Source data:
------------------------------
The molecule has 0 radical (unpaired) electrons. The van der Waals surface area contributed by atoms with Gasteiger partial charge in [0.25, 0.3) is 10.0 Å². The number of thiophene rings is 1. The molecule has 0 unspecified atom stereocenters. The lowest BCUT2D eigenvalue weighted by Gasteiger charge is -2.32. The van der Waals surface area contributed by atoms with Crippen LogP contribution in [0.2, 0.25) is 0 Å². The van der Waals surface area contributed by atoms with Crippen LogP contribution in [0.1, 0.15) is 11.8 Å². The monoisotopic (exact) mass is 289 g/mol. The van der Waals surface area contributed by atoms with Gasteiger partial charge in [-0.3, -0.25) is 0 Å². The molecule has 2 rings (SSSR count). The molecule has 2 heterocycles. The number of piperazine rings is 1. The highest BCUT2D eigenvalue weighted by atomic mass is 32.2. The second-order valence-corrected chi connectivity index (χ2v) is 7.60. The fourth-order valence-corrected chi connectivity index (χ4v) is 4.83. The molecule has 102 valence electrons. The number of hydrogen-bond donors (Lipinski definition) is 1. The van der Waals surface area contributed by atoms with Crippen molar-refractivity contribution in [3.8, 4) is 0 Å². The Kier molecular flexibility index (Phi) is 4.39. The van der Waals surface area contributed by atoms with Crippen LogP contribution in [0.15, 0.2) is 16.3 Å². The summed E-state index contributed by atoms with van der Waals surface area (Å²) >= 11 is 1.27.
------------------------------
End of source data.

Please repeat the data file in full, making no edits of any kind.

The molecule has 0 radical (unpaired) electrons. The van der Waals surface area contributed by atoms with Gasteiger partial charge in [0.25, 0.3) is 10.0 Å². The number of thiophene rings is 1. The molecule has 0 unspecified atom stereocenters. The lowest BCUT2D eigenvalue weighted by Gasteiger charge is -2.32. The van der Waals surface area contributed by atoms with Crippen LogP contribution in [0.2, 0.25) is 0 Å². The van der Waals surface area contributed by atoms with Crippen LogP contribution in [0.1, 0.15) is 11.8 Å². The monoisotopic (exact) mass is 289 g/mol. The van der Waals surface area contributed by atoms with Gasteiger partial charge in [-0.3, -0.25) is 0 Å². The molecule has 2 rings (SSSR count). The molecule has 2 heterocycles. The number of piperazine rings is 1. The highest BCUT2D eigenvalue weighted by atomic mass is 32.2. The second-order valence-corrected chi connectivity index (χ2v) is 7.60. The fourth-order valence-corrected chi connectivity index (χ4v) is 4.83. The molecule has 102 valence electrons. The number of hydrogen-bond donors (Lipinski definition) is 1. The van der Waals surface area contributed by atoms with Crippen molar-refractivity contribution in [3.8, 4) is 0 Å². The Kier molecular flexibility index (Phi) is 4.39. The van der Waals surface area contributed by atoms with Crippen LogP contribution in [0.15, 0.2) is 16.3 Å². The summed E-state index contributed by atoms with van der Waals surface area (Å²) >= 11 is 1.27.